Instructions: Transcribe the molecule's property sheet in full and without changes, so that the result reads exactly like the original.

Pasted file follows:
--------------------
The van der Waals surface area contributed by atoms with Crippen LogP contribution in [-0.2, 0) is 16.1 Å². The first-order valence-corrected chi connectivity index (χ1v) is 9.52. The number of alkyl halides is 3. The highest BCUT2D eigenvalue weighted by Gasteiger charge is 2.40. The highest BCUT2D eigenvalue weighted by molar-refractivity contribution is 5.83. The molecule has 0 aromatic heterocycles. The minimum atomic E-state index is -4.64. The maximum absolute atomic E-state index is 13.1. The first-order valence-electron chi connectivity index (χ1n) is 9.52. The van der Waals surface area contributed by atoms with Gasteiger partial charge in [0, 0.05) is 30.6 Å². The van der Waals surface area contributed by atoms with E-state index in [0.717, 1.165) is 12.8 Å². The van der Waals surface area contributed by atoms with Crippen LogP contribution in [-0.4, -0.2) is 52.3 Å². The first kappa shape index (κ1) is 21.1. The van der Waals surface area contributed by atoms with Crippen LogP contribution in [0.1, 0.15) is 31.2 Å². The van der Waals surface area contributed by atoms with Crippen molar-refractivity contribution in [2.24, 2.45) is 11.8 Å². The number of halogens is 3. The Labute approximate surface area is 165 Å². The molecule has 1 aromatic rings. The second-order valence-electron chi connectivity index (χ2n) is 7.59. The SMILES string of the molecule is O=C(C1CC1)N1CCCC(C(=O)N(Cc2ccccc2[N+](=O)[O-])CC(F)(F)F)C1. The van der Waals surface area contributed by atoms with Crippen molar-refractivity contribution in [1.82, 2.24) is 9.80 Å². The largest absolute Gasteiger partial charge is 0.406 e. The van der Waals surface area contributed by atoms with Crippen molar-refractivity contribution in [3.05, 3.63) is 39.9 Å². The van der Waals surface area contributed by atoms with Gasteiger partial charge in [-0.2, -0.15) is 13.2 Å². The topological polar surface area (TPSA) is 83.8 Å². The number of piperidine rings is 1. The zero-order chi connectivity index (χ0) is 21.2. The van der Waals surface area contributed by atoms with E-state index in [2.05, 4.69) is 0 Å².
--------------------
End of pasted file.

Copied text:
The van der Waals surface area contributed by atoms with Crippen LogP contribution in [-0.2, 0) is 16.1 Å². The first-order valence-corrected chi connectivity index (χ1v) is 9.52. The number of alkyl halides is 3. The highest BCUT2D eigenvalue weighted by Gasteiger charge is 2.40. The highest BCUT2D eigenvalue weighted by molar-refractivity contribution is 5.83. The molecule has 0 aromatic heterocycles. The minimum atomic E-state index is -4.64. The maximum absolute atomic E-state index is 13.1. The first-order valence-electron chi connectivity index (χ1n) is 9.52. The van der Waals surface area contributed by atoms with Gasteiger partial charge in [0, 0.05) is 30.6 Å². The van der Waals surface area contributed by atoms with E-state index in [0.717, 1.165) is 12.8 Å². The van der Waals surface area contributed by atoms with Crippen LogP contribution in [-0.4, -0.2) is 52.3 Å². The first kappa shape index (κ1) is 21.1. The van der Waals surface area contributed by atoms with Crippen LogP contribution in [0.1, 0.15) is 31.2 Å². The van der Waals surface area contributed by atoms with Crippen molar-refractivity contribution in [2.24, 2.45) is 11.8 Å². The number of halogens is 3. The Labute approximate surface area is 165 Å². The molecule has 1 aromatic rings. The second-order valence-electron chi connectivity index (χ2n) is 7.59. The SMILES string of the molecule is O=C(C1CC1)N1CCCC(C(=O)N(Cc2ccccc2[N+](=O)[O-])CC(F)(F)F)C1. The van der Waals surface area contributed by atoms with Crippen molar-refractivity contribution in [1.82, 2.24) is 9.80 Å². The largest absolute Gasteiger partial charge is 0.406 e. The van der Waals surface area contributed by atoms with Crippen molar-refractivity contribution in [3.05, 3.63) is 39.9 Å². The van der Waals surface area contributed by atoms with Gasteiger partial charge in [-0.2, -0.15) is 13.2 Å². The topological polar surface area (TPSA) is 83.8 Å². The number of piperidine rings is 1. The zero-order chi connectivity index (χ0) is 21.2. The van der Waals surface area contributed by atoms with E-state index in [2.05, 4.69) is 0 Å².